cover of Cut to CareI think it’s becoming intrinsically tied to my day job. It really, really is. My recent one, Dirty Heads, definitely tapped into that. I’ve got a collection of short stories coming out next year, which is called Cut to Care, which is a collection of short stories that is all built around the cost of caring, about caring about something too much, about somebody caring about you too much, about not caring enough. They’re all psychological horror stories built around that theme, and they are essentially cries from the front line. They’re the stories of nurses and emergency workers and social workers and the people that they work with. That to me has been a massive purge over the last two years during COVID when the commitment that it took to write a novel just wasn’t something that I could master really, because the world went into Hell in a hand basket to some degree. I’m extraordinarily grateful that I’ve managed to remain employed through that time, but I’ve never been busier. 

For me, I needed to get those toxins out and then piece the universe back together in a healthy way.  I needed to be able to do it in a manner that worked for me in terms of my time frame, which is why short fiction became my go-to over the last year and a half, and I’m really happy with this short story collection. It’s coming out next year, but it’s exactly what you’re talking about. You’re right. It definitely plays in, and always has, and for as long as I continue to work in this industry, which I always will because I love it as much as it doesn’t love you back, it’ll continue to be so.  It’s really part of my self care routine. 

That’s commendable because it’s like digging ditches all day and then you come home and start pumping the iron and lifting weights. I imagine there’s a bit of a transitional period to push through and maybe psyche yourself up for the writing. As you’re writing the words that is your self care and you’re no doubt utilizing some of the wicked traumas that you’re hearing about day in and day out because these are the people that you’re helping, do you find that you’ve gotten some unexpected insights maybe into your own psyche as you steer from the day work to the writing work? Perhaps even some insight into the psyche of some of the people that you’re helping out, or maybe had some Ah ha! moments like “Hey, I have a better idea of how to direct this person or how to direct myself through self care,” or other such therapeutic brain blasts?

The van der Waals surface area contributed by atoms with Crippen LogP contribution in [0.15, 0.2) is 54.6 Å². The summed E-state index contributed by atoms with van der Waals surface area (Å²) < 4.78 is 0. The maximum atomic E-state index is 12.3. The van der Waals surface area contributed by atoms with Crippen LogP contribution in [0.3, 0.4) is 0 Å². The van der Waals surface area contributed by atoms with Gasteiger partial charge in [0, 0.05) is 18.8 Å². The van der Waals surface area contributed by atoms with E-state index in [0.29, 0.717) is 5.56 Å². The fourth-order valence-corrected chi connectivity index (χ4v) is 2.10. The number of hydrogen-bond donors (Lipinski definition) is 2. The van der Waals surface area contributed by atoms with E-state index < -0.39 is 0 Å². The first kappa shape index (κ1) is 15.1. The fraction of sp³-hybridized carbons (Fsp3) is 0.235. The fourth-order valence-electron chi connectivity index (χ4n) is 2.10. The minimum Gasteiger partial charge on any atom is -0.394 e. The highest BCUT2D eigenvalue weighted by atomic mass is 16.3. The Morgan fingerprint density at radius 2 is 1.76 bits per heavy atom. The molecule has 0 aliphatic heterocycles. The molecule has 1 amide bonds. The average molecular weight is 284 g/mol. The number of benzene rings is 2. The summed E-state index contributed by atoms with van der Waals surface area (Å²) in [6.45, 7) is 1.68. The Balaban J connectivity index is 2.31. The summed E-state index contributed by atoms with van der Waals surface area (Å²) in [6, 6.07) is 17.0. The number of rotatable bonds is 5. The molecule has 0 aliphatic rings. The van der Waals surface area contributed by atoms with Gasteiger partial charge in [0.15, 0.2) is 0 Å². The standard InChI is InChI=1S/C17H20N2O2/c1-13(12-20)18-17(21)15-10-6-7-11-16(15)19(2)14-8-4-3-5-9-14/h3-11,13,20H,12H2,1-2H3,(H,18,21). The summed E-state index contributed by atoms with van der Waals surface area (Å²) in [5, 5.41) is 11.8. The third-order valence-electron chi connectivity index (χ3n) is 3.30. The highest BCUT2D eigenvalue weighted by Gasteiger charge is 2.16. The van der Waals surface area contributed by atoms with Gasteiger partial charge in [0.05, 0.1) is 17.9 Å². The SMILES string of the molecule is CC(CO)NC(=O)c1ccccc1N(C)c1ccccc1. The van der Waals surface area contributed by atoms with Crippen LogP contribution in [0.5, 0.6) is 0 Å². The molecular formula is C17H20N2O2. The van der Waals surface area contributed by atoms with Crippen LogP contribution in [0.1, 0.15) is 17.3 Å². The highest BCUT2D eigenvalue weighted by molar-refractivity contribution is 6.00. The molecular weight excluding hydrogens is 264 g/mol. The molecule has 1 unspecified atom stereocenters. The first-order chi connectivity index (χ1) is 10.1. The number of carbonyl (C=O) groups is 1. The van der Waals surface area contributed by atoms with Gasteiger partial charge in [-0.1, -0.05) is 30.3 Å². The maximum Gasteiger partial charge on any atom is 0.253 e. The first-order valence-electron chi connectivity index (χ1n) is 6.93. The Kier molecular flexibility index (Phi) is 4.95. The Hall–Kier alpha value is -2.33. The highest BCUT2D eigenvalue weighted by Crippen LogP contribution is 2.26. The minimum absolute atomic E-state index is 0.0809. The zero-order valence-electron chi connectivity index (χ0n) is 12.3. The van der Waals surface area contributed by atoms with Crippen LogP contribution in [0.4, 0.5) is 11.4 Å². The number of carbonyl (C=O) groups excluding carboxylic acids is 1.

That’s a really interesting question. I think the things that I’ve learned through working in this particular industry is that I, like anyone else, love to think that I have the resiliency to never be affected by it except I do have that vulnerability. I think that if I didn’t and wasn’t at risk of it, I wouldn’t be well-suited to it. That’s what empathy is. One of the great boundaries that you need to learn to adapt your thinking is to be able to empathize with people but not to sympathize, because that leads to a slippery slope to really doing yourself in because you start to see yourself continuously in those that you are helping. What I do is I cut that off, and that’s where the writing aspect comes in. That’s where I get to sympathize with people.

The thing I’ve learned is I am susceptible to vicarious trauma, that it is something that’s not just this theoretical thing they warn you about. It is something that absolutely does happen, and if you don’t address it, it is like acid chewing through your day and your body and your home life. That’s something I’ve absolutely learned. I’ve definitely looked and worked with people who I can see myself in, and that is often quite rattling. People who you realize if I had made one or two decisions different in my life, then I could be the one in need of desperate assistance. 

Yeah, me too.

But also there are moments where you do see people where, and I’m just very grateful for the privileges that have been awarded to me which include, for example, not inheriting an addiction in vitro. You know what I mean? Or, not having acquired brain injuries or addictions that were formed or trauma that was inherited before I was even born or in my early development. I have really strong boundaries, but humanity does slip through. I think it is that vulnerability that makes you well-suited to the role. I guess those are the things I’ve seen and learned about myself. I do need to allow myself to feel sad about things sometimes, or to be excited about what I learned from people out on the field.